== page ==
• Census Tract 1136.00 - 92.4%

  • Census Tract 1138.01 - 97.5%

  • Census Tract 1141.00 - 99.2%

  • Census Tract 1143.00 - 100%

  • Census Tract 1145.01 - 96.3%

  • Census Tract 1146.00 - 59.1%

  • Census Tract 1147.00 - 100%

  • Census Tract 1192.02 - 69.6%

  • Census Tract 1193.00 - 99.2%

  • Census Tract 1196.00 - 97.2%

In abiding by some of the practices outlined earlier in our email, your project would help close, rather than further divide, some of the racial inequities in our region.

Again, thank you for your interest. We are encouraged by your apparent thoughtfulness and intentionality, and of course, share the same vision for a prospering, vibrant Cleveland teeming with opportunities for all that call our city home.

Our best,

[1] The prospectus & the online database are both real efforts. Read more about them in the Afterword and by visiting the hyperlinks.

[2] All small businesses mentioned are fictional.

[3] See MIT Living Wage Calculator: http://livingwage.mit.edu/states/39

[4] The Opportunity CLE Development Fund is a real effort, announced in June 2019 by the Greater Cleveland Partnership and managed by Cleveland Development Advisors. Read more about it in the hyperlink.

[5] This table is not fictional and is based on 2017 Census data (American Consumer Survey) for the tracts in the Opportunity Corridor district.



This fictional correspondence between a wealthy investor, Melanie B. Webb, and “Cleveland” (no singular organization/entity is identified) attempts to illustrate what the Opportunity Zone incentive is, what it could mean for communities, and what healthy management of incoming investments might look like.

Opportunity Zone incentives were announced in late 2017 as a provision within the 2017 Tax Cuts and Jobs Act. The provision provides the ability for those with capital gains to defer taxes on those gains if they invest the money into designated low-income areas called Opportunity Zones. About 57% of neighborhoods in America qualified to become one.[6] Ultimately, after short-listings from local/state governments and subsequent Treasury Department approvals, 12% of all census tracts received the official Opportunity Zone designation.[7]

The purpose of the incentive (or, at least, one of them) is to drive capital to places experiencing under-investment or even disinvestment. The effort to establish Opportunity Zones was driven in large part by research done by the Economic Innovation Group (EIG), which revealed that economic growth was unequally distributed geographically—where one grew up largely dictated their chance at the American Dream.[8] The EIG’s Distressed Communities Index—a data tool developed to assess which parts of the country were struggling most across eight holistic factors—put Cleveland at the top of the index in 2016.[9]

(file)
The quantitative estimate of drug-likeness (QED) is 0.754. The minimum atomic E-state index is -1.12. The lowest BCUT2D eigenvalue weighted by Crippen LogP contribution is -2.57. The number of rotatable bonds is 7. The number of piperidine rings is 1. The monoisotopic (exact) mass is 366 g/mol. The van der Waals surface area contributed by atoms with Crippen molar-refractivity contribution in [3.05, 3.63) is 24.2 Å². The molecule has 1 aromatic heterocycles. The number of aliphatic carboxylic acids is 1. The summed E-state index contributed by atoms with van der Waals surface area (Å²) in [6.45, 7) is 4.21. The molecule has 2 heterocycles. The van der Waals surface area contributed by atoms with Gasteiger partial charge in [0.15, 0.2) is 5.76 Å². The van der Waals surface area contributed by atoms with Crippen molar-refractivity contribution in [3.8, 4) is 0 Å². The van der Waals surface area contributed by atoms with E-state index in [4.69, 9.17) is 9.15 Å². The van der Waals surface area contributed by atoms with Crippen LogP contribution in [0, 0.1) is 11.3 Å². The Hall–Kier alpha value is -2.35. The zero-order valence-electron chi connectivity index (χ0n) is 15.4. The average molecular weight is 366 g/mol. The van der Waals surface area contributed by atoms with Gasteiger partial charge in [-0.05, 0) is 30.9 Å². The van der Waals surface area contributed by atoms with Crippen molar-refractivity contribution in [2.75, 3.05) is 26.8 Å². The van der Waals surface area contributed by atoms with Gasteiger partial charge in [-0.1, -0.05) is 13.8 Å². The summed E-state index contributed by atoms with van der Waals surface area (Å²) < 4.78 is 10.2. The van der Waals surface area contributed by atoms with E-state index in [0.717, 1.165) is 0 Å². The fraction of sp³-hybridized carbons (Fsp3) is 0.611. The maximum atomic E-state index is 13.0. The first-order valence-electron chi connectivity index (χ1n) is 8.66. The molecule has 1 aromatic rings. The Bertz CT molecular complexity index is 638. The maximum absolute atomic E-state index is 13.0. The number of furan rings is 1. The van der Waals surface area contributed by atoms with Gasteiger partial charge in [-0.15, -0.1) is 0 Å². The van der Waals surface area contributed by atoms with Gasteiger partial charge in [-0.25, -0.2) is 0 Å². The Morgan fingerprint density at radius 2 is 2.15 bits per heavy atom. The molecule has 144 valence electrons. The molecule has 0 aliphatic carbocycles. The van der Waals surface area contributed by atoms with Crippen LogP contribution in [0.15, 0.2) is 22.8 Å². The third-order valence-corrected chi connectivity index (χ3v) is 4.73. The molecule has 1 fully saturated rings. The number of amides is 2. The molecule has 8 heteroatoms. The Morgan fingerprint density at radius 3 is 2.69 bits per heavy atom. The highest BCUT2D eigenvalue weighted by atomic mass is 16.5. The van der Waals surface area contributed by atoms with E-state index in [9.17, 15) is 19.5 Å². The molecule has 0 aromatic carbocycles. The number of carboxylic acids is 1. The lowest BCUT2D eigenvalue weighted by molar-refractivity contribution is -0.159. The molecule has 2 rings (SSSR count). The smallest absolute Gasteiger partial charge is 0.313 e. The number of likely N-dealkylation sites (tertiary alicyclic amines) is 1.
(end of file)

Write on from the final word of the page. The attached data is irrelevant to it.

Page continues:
What could be done about this vast geographic inequality? Opportunity Zones offer a possible solution: incentivize private investment in regions that don’t currently receive the attention of the wealthy.

So how exactly does it work? In short: for those that have capital gains (from an investment they made or stocks they sold), taxes on those gains can be deferred if they money is invested in an Opportunity Zone. If the investment is held for 5 years, 10% of the tax liability gets removed; if held for 7 years, 15% gets removed; and a 10-year-investment grants a 100% pardon on any taxes owed on that capital gain. According to the Tax Policy Center, only 5.8% of Americans will pay any tax on capital gains.[10]. In Ohio, the richest 1% own 64% of the capital gains in the state, according to Policy Matters Ohio.[11] Evidently, the investors that receive the tax benefits from this legislation are, without a doubt, far wealthier than the average citizen.

That said, the legislation could also provide much-needed economic stimulation for the designated Opportunity Zones. It is estimated that the incentive can unlock up to $6 trillion, which is currently sitting in the bank accounts of those with capital gains.[12] With an opportunity that large, cities and towns across America have quickly mobilized to position themselves as welcoming of investment. Cleveland included.

There are regulations around investments, such as an improvement of property clause and a ban on investing in “sin” businesses (e.g. casinos), but these regulations are quite minimal compared to past federal place-based economic development legislation.[13] That’s why, as multiple studies and essays have noted,[14] Opportunity Zones require more engagement and management on the part of local authorities to ensure that investments line up with the city’s own priorities for economic development.

“It really is important that cities, counties, philanthropy, and [Community Development Financial Institutions] understand what they’re trying to get in a particular neighborhood, what that neighborhood needs, how the existing tools intersect with this incentive, and what new tools are needed to either further incentivize opportunity,” says Brett Theodos of the Urban Institute.[15]

This is especially critical when it comes to the ability of investments to gentrify neighborhoods and deepen racial disparities.[16] As the fictional response letter shows, the neighborhoods falling within Melanie’s desired district are overwhelmingly black and brown neighborhoods (some census tracts within Opportunity Corridor are in fact 100% minority). Comparing the 64 census tracts designated as Opportunity Zones in Cuyahoga County with recent Census data, we find the following: